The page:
The turn of the century coincided with the emergence of modernism in American art, with the 1913 Armory Show in New York marking the rise of the movement. In contrast, Henry Prellwitz actively rejected modernism in his own art. He explained, “I am not ready for it yet. … I do not like Matisse or Cezanne.” As modernism continued to grow in popularity and acclaim, Prellwitz increasingly focused on his more academic figurative and landscape work. The community in Peconic provided the Prellwitzes with a creative retreat. While he reduced the frequency with which he exhibited his work, Prellwitz continued painting and working freely in Peconic. His grandson, Sam Prellwitz, recalls that his grandfather “was never pressured to paint, and he painted for himself. But when an inspiration hit … [he painted] on anything with a flat surface, from canvas to Sheetrock to beaverboard, often on both sides.” Henry Prellwitz was known to have said “I paint color, compose shapes and give a strong impression. It’s up to the viewer to fill in the rest and make their own picture.”
In 1911, Prellwitz bought an early nineteenth-century house in Aqueboque and had it moved to Indian Neck, near the summer home of Irving Ramsay Wiles. Prellwitz named the new house High House Josh. The following year, Henry and Edith sold their home in New York City and began to live in their new home in Peconic year round. Near the house, they built two adjacent but separate studios. During this time, Prellwitz devoted himself to painting landscapes and marines scenes. He particularly enjoyed painting winter scenes, drawn to the simplicity and limited palette of the wintry hues of the frozen bay. After eleven years in Peconic, the Prellwitzes purchased another home in New York City, but the following decade again returned to live in Peconic year round.
Henry Prellwitz passed away in 1940 in East Greenwich, Rhode Island, where Henry and Edith were visiting their son and his family. Several months later, Edith poignantly wrote of Henry’s passing: “Henry died six months ago today at noon. … It was snowing gently … when they buried him. … A light beautiful snow–and a bird near the grave broke into song. Everyone remembers it, not me alone. It was all as he would have liked it–quiet and beautiful.”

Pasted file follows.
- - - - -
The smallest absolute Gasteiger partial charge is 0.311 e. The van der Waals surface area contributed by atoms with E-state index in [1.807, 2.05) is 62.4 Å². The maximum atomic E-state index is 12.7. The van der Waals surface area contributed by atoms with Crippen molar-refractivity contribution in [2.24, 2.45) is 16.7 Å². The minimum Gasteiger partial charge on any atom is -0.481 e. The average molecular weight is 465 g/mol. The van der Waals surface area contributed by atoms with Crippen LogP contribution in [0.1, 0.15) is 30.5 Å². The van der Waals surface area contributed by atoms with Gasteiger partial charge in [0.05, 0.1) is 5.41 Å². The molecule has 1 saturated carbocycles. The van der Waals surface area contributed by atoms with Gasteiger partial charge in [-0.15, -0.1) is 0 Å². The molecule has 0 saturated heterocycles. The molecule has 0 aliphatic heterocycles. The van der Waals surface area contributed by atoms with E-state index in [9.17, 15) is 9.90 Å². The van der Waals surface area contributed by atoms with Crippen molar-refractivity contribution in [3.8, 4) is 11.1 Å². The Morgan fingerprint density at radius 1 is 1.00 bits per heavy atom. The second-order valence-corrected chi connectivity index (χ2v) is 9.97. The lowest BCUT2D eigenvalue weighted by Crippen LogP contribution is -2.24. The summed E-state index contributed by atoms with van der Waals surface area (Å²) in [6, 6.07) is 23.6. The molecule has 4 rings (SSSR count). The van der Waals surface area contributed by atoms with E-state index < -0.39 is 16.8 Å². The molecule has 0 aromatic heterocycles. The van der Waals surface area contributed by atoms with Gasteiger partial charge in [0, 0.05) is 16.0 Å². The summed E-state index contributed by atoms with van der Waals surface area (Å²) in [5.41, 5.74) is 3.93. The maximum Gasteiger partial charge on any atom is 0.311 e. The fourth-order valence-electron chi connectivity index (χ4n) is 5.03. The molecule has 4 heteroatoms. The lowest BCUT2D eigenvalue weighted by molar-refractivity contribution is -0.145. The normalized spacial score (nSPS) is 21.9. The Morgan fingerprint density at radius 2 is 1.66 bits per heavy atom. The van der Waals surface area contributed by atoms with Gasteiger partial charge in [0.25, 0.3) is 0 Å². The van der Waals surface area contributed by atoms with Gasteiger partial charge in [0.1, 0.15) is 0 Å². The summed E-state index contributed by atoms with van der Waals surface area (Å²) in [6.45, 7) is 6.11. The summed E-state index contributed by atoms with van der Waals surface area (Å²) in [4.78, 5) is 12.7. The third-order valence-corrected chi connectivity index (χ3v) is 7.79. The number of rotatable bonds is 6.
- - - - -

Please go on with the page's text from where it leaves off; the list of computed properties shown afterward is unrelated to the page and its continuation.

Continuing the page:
1865 Born in New York, New York on November 13
1879–82 Attends classes at the City College of New York
1882–87 Attends classes at the Art Students League in New York
1887 In October, travels to Paris to study at the Académie Julian
1888 Travels to Germany
1889 Visits the Paris Exposition
1890 Returns to New York in the spring; works on stained glass designs for Tiffany Glass Co.
1891 Appointed recording secretary, Board of Control at the Art Students League
1892 Establishes a studio in the Holbein Studio Building in New York; exhibits for the first time at the National Academy of Design
1893 Awarded the Third Hallgarten Prize for The Prodigal Son at the National Academy of Design
1893–1912 Teaches at the Pratt Institute, Brooklyn
1894 On October 6, marries Edith Mitchel; the two collaborate on a mural competition for the Municipal Art Society; exhibits for the first time at the Society of American Artists
1894–98 Appointed director of the Art Students League
1895 Builds a summer home in the artists’ colony in Cornish, New Hampshire
1896 Son, Edwin Mitchell Prellwitz, born on July 19
1897 Elected to the Society of American Artists
1898 The summer cottage in Cornish is destroyed by lightning
1899 Rents a summer house in Peconic, Long Island; purchases the house and opens a studio; Henry and Edith have joint retrospectives at the Charcoal Club in Baltimore, January 20–28, which goes on to travel to the E. & H. Pratt Library Building and Art Gallery, Pratt Institute, Brooklyn, February 6–March 4
1900 Exhibits at the 57th Street Gallery
1901 Exhibits Dante and Virgil and An Idyll at the Pan-American Exposition in Buffalo, New York
1904 Receives the Silver Medal for Lotus and Laurel at the St. Louis Exposition
1905 Opens two studios in New York, New York
1906 Begins post as secretary for the Society of American Artists; elected member of the National Academy of Design
1907 Awarded the Thomas B. Clarke Prize for Venus, National Academy of Design
1911 Henry and Edith purchase an abandoned house in Aquebogue, Long Island, which they dismantle and move to Peconic
1912 Elected to full membership at the National Academy of Design
1913–14 Focuses on painting local landscapes in Peconic, while continuing to exhibit work at the National Academy of Design
1924–38 Opens another studio in New York, New York
1928–40 Serves as treasurer of the National Academy of Design
1940 On March 13, dies in East Greenwich, Rhode Island
National Academy of Design, New York, New York
Pennsylvania Academy of the Fine Arts, Philadelphia, Pennsylvania
Southold Historical Society, New York
Virginia Museum of Fine Arts, Richmond, Virginia
1892–93, 1894–97, 1907 National Academy of Design
1893–94, 1898, 1903–04 Pennsylvania Academy of Fine Arts, Pennsylvania
1901 Pan American Exposition, Buffalo, New York
1904 St. Louis Exposition, Missouri
The Century Association
Society of American Artists
National Academy of Design, associate 1906, academician 1912
1. Ronald G. Pisano and Dr. William H. Gerdts, Painters of Peconic: Edith Prellwitz (1864–1944) and Henry Prellwitz (1865–1940) (New York: Spanierman Gallery, LLC, 2002), 14.
2. Ibid., 15.
3. Ibid., 17.
4. Ibid., 24.
5. Marjorie Kaufman, “A New Glimpse of the Heyday of the Peconic Art Colony,” New York Times, May 15, 1995.
6. Pisano and Gerdts, 26.
7. Ibid., 5.
10. Pisano and Gerdts, 128.
11. Ibid., 29.
VII. Suggested Resources
“Henry Prellwitz.” In Who Was Who in American Art, 1564–1975: 400 Years of Artists in America. , Edited by Peter H. Falk, 3: 2659. Madison, CT: Sound View Press, 1999.
Pisano, Ronald G. Long Island Landscape Painting 1820–1920. Boston: Little, Brown, and Company, 1985.
Pisano, Ronald G. and Dr. William H. Gerdts. Painters of Peconic: Edith Prellwitz (1864–1944) and Henry Prellwitz (1865–1940). New York: Spanierman Gallery, LLC, 2002.